Does the terms of my mortgage prevent me from LLC'ing my rental?

Hi all,
I have a single family residence that I rent out. I would like to put it into an LLC, but there is language in the mortgage paperwork that said something to the effect that I can’t do that. I don’t have the language in front of me, but I could dig it up if you asked me to.

My questions is … Is that just boilerplate language that banks never care about and people ignore when they put their rental into an LLC? Or is it something I should renegotiate with the bank?


It’s called the due on sales clause and most investors just ignore it. They also ignore their states fraudulent transfer and corporates laws when they go about making the transfer.

Thanks BLL.
Has anybody heard of a bank executing on that clause when someone LLC’d their property? (and they didn’t do anything else like stop paying etc.) I was thinking that it might just be a clause that banks keep in to cover themselves. Since the documents of an LLC are kept public and the transfer to the LLC are also public, wouldn’t it just take a search by the bank to check that someone has done it.

ALSO … if someone were to sue me for XYZ and I had my property in an LLC to protect myself (and other property), could the attorney’s of the plaintiff claim that I didn’t have the ability to put the property in the LLC to begin with, so its protection is void?

The chance that the bank will call the loan is very remote, but I saw it happen in BK where the property was owned by a trust and the lender got the trust document and saw the beneficiary was changed to an LLC.

If protecting yourself and other property means preventing a judgment creditor from collecting a valid judgment, then that fact alone is enough to undo the transfer. It is called a fraudulent transfer and courts do not accept them. Worse, you will be branded dishonest and the judge will pretty much give the creditor whatever he wants. Buy the property in the name of the LLC or sell it to the LLC to avoid this situation.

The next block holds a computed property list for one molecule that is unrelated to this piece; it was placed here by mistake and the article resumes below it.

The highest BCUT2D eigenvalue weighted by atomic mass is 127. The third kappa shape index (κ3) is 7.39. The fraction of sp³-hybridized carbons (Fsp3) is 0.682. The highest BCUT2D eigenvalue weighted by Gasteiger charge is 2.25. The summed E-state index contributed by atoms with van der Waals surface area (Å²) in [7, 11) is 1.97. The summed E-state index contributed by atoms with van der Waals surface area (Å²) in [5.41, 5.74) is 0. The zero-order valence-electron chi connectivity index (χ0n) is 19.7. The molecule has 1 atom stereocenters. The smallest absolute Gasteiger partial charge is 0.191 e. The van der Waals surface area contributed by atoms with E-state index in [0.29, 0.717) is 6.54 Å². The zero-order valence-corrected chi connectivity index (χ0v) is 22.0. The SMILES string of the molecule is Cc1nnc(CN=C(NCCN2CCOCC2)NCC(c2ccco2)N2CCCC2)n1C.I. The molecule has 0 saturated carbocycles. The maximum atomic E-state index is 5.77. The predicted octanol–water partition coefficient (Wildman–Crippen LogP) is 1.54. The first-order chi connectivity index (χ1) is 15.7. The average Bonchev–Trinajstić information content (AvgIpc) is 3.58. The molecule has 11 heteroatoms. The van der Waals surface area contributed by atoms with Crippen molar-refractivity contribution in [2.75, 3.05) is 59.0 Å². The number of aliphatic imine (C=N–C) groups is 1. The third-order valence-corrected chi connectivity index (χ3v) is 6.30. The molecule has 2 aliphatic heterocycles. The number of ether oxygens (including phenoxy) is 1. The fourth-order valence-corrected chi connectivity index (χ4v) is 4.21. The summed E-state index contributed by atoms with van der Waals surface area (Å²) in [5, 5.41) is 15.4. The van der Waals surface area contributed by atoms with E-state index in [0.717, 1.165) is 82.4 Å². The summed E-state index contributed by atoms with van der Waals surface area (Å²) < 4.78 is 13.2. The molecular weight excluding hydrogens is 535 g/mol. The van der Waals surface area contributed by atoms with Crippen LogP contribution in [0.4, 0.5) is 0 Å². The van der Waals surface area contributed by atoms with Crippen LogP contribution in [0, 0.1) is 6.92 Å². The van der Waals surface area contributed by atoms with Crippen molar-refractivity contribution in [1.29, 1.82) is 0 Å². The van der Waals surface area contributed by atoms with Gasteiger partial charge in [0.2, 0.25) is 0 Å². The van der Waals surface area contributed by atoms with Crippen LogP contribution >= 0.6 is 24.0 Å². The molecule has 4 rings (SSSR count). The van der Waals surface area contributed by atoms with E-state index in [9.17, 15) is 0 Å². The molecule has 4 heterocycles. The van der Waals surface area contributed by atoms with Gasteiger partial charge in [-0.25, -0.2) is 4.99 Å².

I hope you realize that you are personally responsible for anything you do or fail to do wrt the property that causes an injury. Owning the property in an LLC provides no protection when you are the responsible party. Given that, every property in every LLC you own can be sold to pay the judgment. Even if you can prevent the seizure, the creditor can get a charging order that will hamper your ability to run the business in such a way you will either go broke or settle on his terms.

I was thinking about this and it seems like an LLC is an option, but it’s not very reliable given that the corporate veil can be dissolved (see BLL’s) comment because of the terms of the mortgage. I keep my rental in great shape and have no indication that someone could be hurt by it, but I still worry about frivolous law suits from tenants. Is there any other kind of protection that I can get in case they do? Like a general liability umbrella insurance policy or something? I have no idea what those things cover, but is it a legitimate option?

Your best defense is maintaining property in good condition, responding to repair needs promptly, and documenting such. You should always have insurance, even if using entities. It is cheap and does the job. As far as frivolous lawsuits, your attorney can get them tossed if they are truly frivolous.